‘Second transition’ is non-existent
Date Released: Thu, 2 August 2012 15:59 +0200
According to venerated political analyst, Professor Steven Friedman, South Africa is not in a second transition, because we haven’t actually seen the first one.
In his talk entitled, “The fault lies not in our transition but in ourselves: The second transition and the deflection of responsibility”, Friedman debunked the myth that our country is in a second transition, as the government failed to implement the first one after 1994.
To make sense of the issues at hand, Friedman explained that the policy document tabled at the 53rd ANC National Conference in 2012 cannot not be read in isolation. It needs to be read in conjunction with the Minister of Finance’s budget speech, which he believes to be a far clearer statement of the government’s intentions.
In his view, the government (and by implication the ANC) is facing a crisis of credibility, because people who usually supported them are no longer comfortable with the direction the party has taken. The solution, it seems, is the government's scramble to become far more aggressive in dealing with poverty and inequality.
This was not particularly controversial, says Friedman, but the problem lies in the government’s stance on the functions of the state.
He explained that the ANC-led government viewed the state as an instrument of government; “a machine that if you pressed all the right buttons, everything would work”.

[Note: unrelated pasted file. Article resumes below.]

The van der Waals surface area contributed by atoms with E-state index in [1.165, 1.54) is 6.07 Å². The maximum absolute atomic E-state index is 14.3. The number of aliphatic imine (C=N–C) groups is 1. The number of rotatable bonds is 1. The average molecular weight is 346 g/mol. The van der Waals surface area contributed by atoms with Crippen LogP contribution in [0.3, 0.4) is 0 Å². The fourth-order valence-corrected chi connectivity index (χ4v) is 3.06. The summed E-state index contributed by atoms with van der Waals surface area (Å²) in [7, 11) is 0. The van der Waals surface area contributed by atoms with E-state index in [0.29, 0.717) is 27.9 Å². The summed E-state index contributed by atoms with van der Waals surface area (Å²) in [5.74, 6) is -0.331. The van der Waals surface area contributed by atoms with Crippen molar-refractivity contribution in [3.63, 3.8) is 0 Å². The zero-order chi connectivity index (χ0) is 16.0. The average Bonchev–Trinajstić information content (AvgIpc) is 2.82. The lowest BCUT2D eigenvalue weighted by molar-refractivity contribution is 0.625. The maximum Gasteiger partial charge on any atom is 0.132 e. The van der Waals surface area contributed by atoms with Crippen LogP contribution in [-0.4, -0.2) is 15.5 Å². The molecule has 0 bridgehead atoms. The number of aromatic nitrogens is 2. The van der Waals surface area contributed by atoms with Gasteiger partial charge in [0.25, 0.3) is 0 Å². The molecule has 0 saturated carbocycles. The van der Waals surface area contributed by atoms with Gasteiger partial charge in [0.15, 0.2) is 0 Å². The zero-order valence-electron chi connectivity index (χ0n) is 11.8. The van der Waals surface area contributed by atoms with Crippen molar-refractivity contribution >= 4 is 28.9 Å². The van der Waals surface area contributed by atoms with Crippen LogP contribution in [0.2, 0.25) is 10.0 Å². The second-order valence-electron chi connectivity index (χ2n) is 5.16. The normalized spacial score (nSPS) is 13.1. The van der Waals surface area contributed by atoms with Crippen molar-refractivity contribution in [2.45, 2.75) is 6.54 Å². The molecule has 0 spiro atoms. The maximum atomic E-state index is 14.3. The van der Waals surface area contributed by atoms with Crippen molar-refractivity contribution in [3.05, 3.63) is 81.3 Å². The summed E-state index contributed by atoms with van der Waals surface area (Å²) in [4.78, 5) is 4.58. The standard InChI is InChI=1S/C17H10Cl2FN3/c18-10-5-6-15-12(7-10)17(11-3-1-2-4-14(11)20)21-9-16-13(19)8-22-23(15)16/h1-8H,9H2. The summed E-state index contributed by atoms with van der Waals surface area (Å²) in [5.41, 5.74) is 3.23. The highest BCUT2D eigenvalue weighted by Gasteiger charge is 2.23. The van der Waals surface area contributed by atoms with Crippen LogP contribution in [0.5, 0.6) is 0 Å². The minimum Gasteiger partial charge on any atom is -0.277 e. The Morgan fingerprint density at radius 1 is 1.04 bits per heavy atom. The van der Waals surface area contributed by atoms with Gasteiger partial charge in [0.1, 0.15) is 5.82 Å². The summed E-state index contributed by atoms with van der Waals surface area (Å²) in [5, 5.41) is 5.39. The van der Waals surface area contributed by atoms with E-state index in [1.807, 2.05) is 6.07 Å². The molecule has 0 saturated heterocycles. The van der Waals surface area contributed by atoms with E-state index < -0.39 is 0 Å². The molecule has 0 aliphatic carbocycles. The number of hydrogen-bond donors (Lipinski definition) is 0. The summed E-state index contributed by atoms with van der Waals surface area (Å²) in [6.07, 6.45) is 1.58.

History of failure
This was the approach that dominated government-thinking when it developed the Reconstruction and Development Programme (RDP). Friedman noted that although it was lauded at the time, the RDP was nevertheless a failure because the government did not ask the citizens of this country what they wanted.
As a result, South Africa did not in fact experience a first transition. It was premature to begin talking about a second transition when there remain serious constraints on including the majority of South Africans in the broader economy.
Recent service delivery protests were testament to this fact, and Friedman suggested that a more appropriate way to view a state is as a system of relationships rather than a machine.
He added that a majority of those in government are aware that the instrumentalist view of the state is flawed; hence the dearth of concrete proposals in the Second Transition document.
Friedman concluded, “Ultimately the state cannot govern unless it is in a relationship with social activists and is willing to engage in constructive negotiation with those who are trying to effect change.”
• This article appeared on Grocott’s Mail online